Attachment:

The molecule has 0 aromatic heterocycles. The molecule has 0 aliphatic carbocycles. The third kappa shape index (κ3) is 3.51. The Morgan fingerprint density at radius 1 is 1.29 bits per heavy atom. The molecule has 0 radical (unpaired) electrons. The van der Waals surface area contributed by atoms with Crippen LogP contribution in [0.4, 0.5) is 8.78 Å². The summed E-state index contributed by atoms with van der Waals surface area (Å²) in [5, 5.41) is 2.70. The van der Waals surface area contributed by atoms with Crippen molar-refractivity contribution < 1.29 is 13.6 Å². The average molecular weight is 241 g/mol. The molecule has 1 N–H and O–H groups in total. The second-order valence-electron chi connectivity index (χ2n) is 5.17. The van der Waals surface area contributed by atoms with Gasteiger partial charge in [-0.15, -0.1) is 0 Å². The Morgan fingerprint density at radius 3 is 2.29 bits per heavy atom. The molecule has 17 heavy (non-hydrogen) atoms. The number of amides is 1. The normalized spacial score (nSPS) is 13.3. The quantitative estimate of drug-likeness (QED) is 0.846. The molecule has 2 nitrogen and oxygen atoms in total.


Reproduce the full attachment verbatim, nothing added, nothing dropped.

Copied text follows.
The molecule has 0 aromatic heterocycles. The molecule has 0 aliphatic carbocycles. The third kappa shape index (κ3) is 3.51. The Morgan fingerprint density at radius 1 is 1.29 bits per heavy atom. The molecule has 0 radical (unpaired) electrons. The van der Waals surface area contributed by atoms with Crippen LogP contribution in [0.4, 0.5) is 8.78 Å². The summed E-state index contributed by atoms with van der Waals surface area (Å²) in [5, 5.41) is 2.70. The van der Waals surface area contributed by atoms with Crippen molar-refractivity contribution < 1.29 is 13.6 Å². The average molecular weight is 241 g/mol. The molecule has 1 N–H and O–H groups in total. The second-order valence-electron chi connectivity index (χ2n) is 5.17. The van der Waals surface area contributed by atoms with Gasteiger partial charge in [-0.15, -0.1) is 0 Å². The Morgan fingerprint density at radius 3 is 2.29 bits per heavy atom. The molecule has 17 heavy (non-hydrogen) atoms. The number of amides is 1. The normalized spacial score (nSPS) is 13.3. The quantitative estimate of drug-likeness (QED) is 0.846. The molecule has 2 nitrogen and oxygen atoms in total.